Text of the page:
An opportunity was, indeed, lost to develop the common law for the sake of justice, equity and the pursuit of equal protection and benefit of the law as enshrined in the Constitution that we so lavishly celebrate. What is the point of all these lofty constitutional values if our courts are not prepared to stretch their imagination in pursuit of them in cases that cry out for such intervention against a litigant of the kind the Constitutional Court describes in this passage?

That is the state of South Africa’s constitutional democracy.

We have a provision in the Constitution that demands that organs of state implement a procurement policy that favours the advancement and protection of persons disadvantaged by unfair discrimination and the procurement of goods and services from categories of persons disadvantaged by unfair discrimination. Yet the legislation that Parliament enacted in order to give effect to that constitutional provision forces black and women owned firms to compete on equal footing with established white firms on price, knowing full well the impossibility of that competition. In the result, the preferential procurement constitutional provision is an empty promise.

That is the state of South Africa’s constitutional democracy.

In order to give effect to broad-based black economic empowerment as provided for in s 217(2) of the Constitution, Parliament enacted the Broad-Based Black Economic Empowerment Act. But in reality, black people buy shares in existing white companies through new companies with huge loans obtained from banks and other finance institutions to be repaid over time from the appreciation of the share price. The shares are used as guarantees for the repayment of the loan and if the share price should fail to appreciate sufficiently to cover the amount of the loan within the period of the loan, the shares are forfeited to the bank or finance institution that provided the loan. And our courts have ruled that the white company, even though the shares are no longer in black people’s hands, remains “empowered”.

That is the state of South Africa’s constitutional democracy.

In a case where a woman raped by 3 on-duty policemen sought damages against the Minister of Safety and Security, both the High Court and the Supreme Court of Appeal dismissed her claim saying the Minister was not vicariously liable for the conduct of the 3 policemen. The woman had accepted a lift from the 3 policemen after she had found herself stranded in the early hours of the morning. Instead of chaperoning her to safety, the 3 policemen took turns to rape her, and the High Court and Supreme Court of Appeal denied her damages against their boss. Had it not been for Justice Maya’s lone voice on that SCA bench, the case would likely not have attracted the attention of the Constitutional Court and reversed. Had the woman no funds, or her legal team discouraged by the loss in 2 courts, our judiciary would have failed her. How many similar incidents of unresourced women go unreported almost everyday?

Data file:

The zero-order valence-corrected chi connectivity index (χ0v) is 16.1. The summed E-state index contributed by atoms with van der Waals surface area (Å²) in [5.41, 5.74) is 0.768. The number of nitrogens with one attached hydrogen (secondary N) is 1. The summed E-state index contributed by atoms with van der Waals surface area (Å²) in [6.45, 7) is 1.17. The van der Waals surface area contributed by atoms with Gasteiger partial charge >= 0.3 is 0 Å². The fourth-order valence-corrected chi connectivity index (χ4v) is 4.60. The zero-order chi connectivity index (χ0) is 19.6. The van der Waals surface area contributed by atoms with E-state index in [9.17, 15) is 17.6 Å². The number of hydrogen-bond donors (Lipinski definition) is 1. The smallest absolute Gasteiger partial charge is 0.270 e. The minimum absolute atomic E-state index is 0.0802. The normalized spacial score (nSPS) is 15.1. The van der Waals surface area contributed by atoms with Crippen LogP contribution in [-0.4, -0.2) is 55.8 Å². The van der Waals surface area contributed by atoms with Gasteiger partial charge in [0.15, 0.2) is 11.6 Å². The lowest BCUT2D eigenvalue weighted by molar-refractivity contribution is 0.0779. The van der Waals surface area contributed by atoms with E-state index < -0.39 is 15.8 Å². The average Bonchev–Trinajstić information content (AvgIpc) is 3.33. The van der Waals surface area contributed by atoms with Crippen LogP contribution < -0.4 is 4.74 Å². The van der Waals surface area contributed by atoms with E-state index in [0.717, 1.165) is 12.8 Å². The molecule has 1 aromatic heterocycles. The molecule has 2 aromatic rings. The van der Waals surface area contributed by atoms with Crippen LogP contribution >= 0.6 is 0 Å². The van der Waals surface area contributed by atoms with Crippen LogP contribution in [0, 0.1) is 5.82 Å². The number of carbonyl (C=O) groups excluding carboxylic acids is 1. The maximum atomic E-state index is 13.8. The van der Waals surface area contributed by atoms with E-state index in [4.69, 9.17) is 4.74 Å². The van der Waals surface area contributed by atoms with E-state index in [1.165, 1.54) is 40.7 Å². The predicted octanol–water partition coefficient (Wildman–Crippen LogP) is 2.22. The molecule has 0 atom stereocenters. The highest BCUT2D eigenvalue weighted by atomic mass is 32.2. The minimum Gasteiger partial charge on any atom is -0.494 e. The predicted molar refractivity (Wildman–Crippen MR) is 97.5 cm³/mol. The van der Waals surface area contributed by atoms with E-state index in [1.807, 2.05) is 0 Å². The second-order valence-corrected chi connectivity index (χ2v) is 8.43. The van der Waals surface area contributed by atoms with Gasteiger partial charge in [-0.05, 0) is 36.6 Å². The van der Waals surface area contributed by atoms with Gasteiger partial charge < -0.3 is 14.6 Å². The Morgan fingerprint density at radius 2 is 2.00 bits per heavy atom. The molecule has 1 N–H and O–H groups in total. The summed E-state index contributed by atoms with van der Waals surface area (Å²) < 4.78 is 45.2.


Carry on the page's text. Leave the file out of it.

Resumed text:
That is the state of South Africa’s constitutional democracy.

The controversy surrounding Minister Sisulu’s political assessment of South Africa’s constitutional democracy provides an opportunity for us all in the country – especially lawyers – to take stock of our constitutional democracy, assess how far we have come with it, subject it to stringent review of its shortcomings through public dialogue, come to grips with the failures of implementation of its lofty ideals, and chart a new path if our review should reveal that the fortunes of a more prosperous, egalitarian South African society lie elsewhere.

That begins with discouraging “thought policing” and censorship of socio-political views that do not find favour with some powerful forces in society. No one should have monopoly of thought or conscience or thought leadership in a constitutional democracy. Everyone should be free to express an opinion about the state of South Africa’s constitutional democracy, however unpalatable or even outrageous it may appear to some of us, subject only to the strictures provided for in the Constitution itself: incitement of violence, propaganda for war and advocacy of hatred. Absent any of these, there should be no censorship of free speech whether by a politician, a Judge, a vagrant, a civil servant, a practising lawyer, or any ordinary citizen concerned about the direction his or her country is taking.

That is what the state of South Africa’s constitutional democracy should be.

By |2022-01-17T10:56:41+02:00Jan 16th, 2022|Blog, General, News|Comments Off on The State of South Africa’s Constitutional Democracy: A Practising Lawyer’s Perspective

In Conversation with Justice Mbuyiseli Madlanga of the Constitutional Court – 1st segment

Meet one of the youngest Judicial Officers, both as a magistrate and as a Judge.

In this first segment, Justice Mbuyiseli Madlanga of the Constitutional Court of South Africa walks us through his journey to the Constitutional Court Bench, including some brushes with political activism.

This is the Justice who has written some of the seminal judgments of the Constitutional Court, including:

By |2020-08-21T12:39:36+02:00Aug 21st, 2020|Legal Voices|Comments Off on In Conversation with Justice Mbuyiseli Madlanga of the Constitutional Court – 1st segment